Environmental Tobacco Smoke:
Smoke that comes from the burning of a tobacco product and smoke that is exhaled by smokers. Inhaling environmental tobacco smoke is called involuntary or passive smoking. Also called ETS and secondhand smoke.

Epidemiology:
The study of the distribution and causes of disease occurrence in a population.

Estrogen Receptor:
A protein found inside the cells of the female reproductive tissue, some other types of tissue, and some cancer cells. The hormone estrogen will bind to the receptors inside the cells and may cause the cells to grow. Also called ER.


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Familial Cancer:
Cancer that occurs in families more often than would be expected by chance. These cancers often occur at an early age, and may indicate the presence of a gene mutation that increases the risk of cancer. They may also be a sign of shared environmental or lifestyle factors.

Fecal Immunochemical Test: (fee-kuhl im-you-no-KIM-uh-kuhl test): (also called FIT):
A newer test to look for "hidden" blood in the stool, which could be a sign of cancer. The test is not affected by vitamins or foods, though it still requires 2 or 3 specimens. See also fecal occult blood test, false positive, and colorectal cancer screening.

Fecal-Occult Blood Test:
Examination of stool for traces of blood not visible to the naked eye.

Five-Year Survival:
A term commonly used as the statistical basis for successful treatment. A patient with cancer is generally considered cured after five or more years without recurrence of the disease.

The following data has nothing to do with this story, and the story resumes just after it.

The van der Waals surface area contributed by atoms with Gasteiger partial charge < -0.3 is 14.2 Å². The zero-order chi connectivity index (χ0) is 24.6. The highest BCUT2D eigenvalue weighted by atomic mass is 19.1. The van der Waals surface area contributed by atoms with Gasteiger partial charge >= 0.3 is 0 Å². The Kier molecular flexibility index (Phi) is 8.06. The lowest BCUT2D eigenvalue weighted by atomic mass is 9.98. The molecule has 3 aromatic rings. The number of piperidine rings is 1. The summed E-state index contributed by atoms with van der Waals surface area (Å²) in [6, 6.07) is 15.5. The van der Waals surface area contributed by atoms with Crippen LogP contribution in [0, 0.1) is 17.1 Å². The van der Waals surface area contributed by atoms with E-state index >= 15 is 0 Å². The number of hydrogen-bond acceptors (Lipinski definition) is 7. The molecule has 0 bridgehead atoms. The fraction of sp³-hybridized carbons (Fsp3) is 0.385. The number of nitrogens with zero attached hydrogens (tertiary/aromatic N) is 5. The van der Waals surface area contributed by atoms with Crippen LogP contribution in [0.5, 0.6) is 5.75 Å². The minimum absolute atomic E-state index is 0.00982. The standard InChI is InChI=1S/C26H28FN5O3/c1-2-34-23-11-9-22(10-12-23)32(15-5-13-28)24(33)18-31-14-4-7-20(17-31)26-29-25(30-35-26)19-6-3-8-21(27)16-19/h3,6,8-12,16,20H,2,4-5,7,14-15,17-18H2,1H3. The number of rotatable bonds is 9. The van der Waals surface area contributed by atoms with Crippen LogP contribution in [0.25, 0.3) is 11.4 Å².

Flexible Sigmoidoscopy:
A procedure which uses a thin, lighted tuble about ten inches long called a sigmoidoscope to examine the first ten to twelve inches of the rectum.


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Gamma Knife Therapy:
A treatment using gamma rays, a type of high-energy radiation that can be tightly focused on small tumors or other lesions in the head or neck, so very little normal tissue receives radiation. The gamma rays are aimed at the tumor from many different angles at once, and deliver a large dose of radiation exactly to the tumor in one treatment session. This procedure is a type of stereotactic radiosurgery. Gamma Knife therapy is not a knife and is not surgery. Gamma Knife is a registered trademark of Elekta Instruments, Inc.

Gastroenterologist: (GAS-troh-EN-teh-RAH-loh-jist)
A doctor who specializes in diagnosing and treating disorders of the digestive system.

GeneticTesting:
Analyzing DNA to look for a genetic alteration that may indicate an increased risk for developing a specific disease or disorder.

Global Budgets:
Proposed limits to all health care spending.